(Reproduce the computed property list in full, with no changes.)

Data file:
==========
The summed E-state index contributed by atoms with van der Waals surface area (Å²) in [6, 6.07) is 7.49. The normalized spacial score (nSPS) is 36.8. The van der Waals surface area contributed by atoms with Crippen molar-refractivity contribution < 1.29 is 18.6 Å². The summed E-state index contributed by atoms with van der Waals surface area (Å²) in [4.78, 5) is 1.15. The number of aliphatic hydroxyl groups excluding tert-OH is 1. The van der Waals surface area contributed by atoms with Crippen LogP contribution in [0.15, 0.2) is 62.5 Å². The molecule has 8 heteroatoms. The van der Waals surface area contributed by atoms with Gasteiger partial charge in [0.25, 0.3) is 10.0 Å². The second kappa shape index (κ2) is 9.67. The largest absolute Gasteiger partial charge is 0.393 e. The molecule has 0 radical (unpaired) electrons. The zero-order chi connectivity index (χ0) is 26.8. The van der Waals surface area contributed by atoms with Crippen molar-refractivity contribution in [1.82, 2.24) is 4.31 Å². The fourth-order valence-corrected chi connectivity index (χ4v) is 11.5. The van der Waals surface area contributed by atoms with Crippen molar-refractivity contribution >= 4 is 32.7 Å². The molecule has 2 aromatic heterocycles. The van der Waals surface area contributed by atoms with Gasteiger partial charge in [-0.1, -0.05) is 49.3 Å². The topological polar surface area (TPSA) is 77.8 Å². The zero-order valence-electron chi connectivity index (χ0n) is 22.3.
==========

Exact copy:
The summed E-state index contributed by atoms with van der Waals surface area (Å²) in [6, 6.07) is 7.49. The normalized spacial score (nSPS) is 36.8. The van der Waals surface area contributed by atoms with Crippen molar-refractivity contribution < 1.29 is 18.6 Å². The summed E-state index contributed by atoms with van der Waals surface area (Å²) in [4.78, 5) is 1.15. The number of aliphatic hydroxyl groups excluding tert-OH is 1. The van der Waals surface area contributed by atoms with Crippen LogP contribution in [0.15, 0.2) is 62.5 Å². The molecule has 8 heteroatoms. The van der Waals surface area contributed by atoms with Gasteiger partial charge in [0.25, 0.3) is 10.0 Å². The second kappa shape index (κ2) is 9.67. The largest absolute Gasteiger partial charge is 0.393 e. The molecule has 0 radical (unpaired) electrons. The zero-order chi connectivity index (χ0) is 26.8. The van der Waals surface area contributed by atoms with Crippen molar-refractivity contribution in [1.82, 2.24) is 4.31 Å². The fourth-order valence-corrected chi connectivity index (χ4v) is 11.5. The van der Waals surface area contributed by atoms with Crippen molar-refractivity contribution >= 4 is 32.7 Å². The molecule has 2 aromatic heterocycles. The van der Waals surface area contributed by atoms with Gasteiger partial charge in [-0.1, -0.05) is 49.3 Å². The topological polar surface area (TPSA) is 77.8 Å². The zero-order valence-electron chi connectivity index (χ0n) is 22.3.